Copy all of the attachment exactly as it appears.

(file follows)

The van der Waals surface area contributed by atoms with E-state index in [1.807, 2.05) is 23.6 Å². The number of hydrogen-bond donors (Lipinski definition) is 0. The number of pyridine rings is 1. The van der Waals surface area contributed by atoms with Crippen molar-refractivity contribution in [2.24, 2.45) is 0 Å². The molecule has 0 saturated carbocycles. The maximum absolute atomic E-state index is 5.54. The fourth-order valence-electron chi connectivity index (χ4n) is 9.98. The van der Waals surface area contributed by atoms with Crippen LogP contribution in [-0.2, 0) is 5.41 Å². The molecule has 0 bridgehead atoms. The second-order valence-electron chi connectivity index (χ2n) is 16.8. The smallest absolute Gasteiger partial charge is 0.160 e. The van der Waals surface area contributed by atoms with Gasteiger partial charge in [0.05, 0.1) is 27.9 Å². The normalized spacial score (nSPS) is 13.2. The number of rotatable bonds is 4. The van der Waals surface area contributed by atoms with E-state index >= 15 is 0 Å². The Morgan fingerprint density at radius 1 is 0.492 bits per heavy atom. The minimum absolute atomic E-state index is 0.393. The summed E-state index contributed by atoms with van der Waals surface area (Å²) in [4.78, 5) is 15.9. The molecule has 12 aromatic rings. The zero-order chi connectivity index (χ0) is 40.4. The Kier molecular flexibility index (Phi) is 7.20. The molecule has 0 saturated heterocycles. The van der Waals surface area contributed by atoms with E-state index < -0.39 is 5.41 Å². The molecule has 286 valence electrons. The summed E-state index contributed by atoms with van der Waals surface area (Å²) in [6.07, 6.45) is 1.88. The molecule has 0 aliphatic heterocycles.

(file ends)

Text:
The van der Waals surface area contributed by atoms with E-state index in [1.807, 2.05) is 23.6 Å². The number of hydrogen-bond donors (Lipinski definition) is 0. The number of pyridine rings is 1. The van der Waals surface area contributed by atoms with Crippen molar-refractivity contribution in [2.24, 2.45) is 0 Å². The molecule has 0 saturated carbocycles. The maximum absolute atomic E-state index is 5.54. The fourth-order valence-electron chi connectivity index (χ4n) is 9.98. The van der Waals surface area contributed by atoms with Crippen LogP contribution in [-0.2, 0) is 5.41 Å². The molecule has 0 bridgehead atoms. The second-order valence-electron chi connectivity index (χ2n) is 16.8. The smallest absolute Gasteiger partial charge is 0.160 e. The van der Waals surface area contributed by atoms with Gasteiger partial charge in [0.05, 0.1) is 27.9 Å². The normalized spacial score (nSPS) is 13.2. The number of rotatable bonds is 4. The van der Waals surface area contributed by atoms with E-state index >= 15 is 0 Å². The Morgan fingerprint density at radius 1 is 0.492 bits per heavy atom. The minimum absolute atomic E-state index is 0.393. The summed E-state index contributed by atoms with van der Waals surface area (Å²) in [4.78, 5) is 15.9. The molecule has 12 aromatic rings. The zero-order chi connectivity index (χ0) is 40.4. The Kier molecular flexibility index (Phi) is 7.20. The molecule has 0 saturated heterocycles. The van der Waals surface area contributed by atoms with E-state index < -0.39 is 5.41 Å². The molecule has 286 valence electrons. The summed E-state index contributed by atoms with van der Waals surface area (Å²) in [6.07, 6.45) is 1.88. The molecule has 0 aliphatic heterocycles.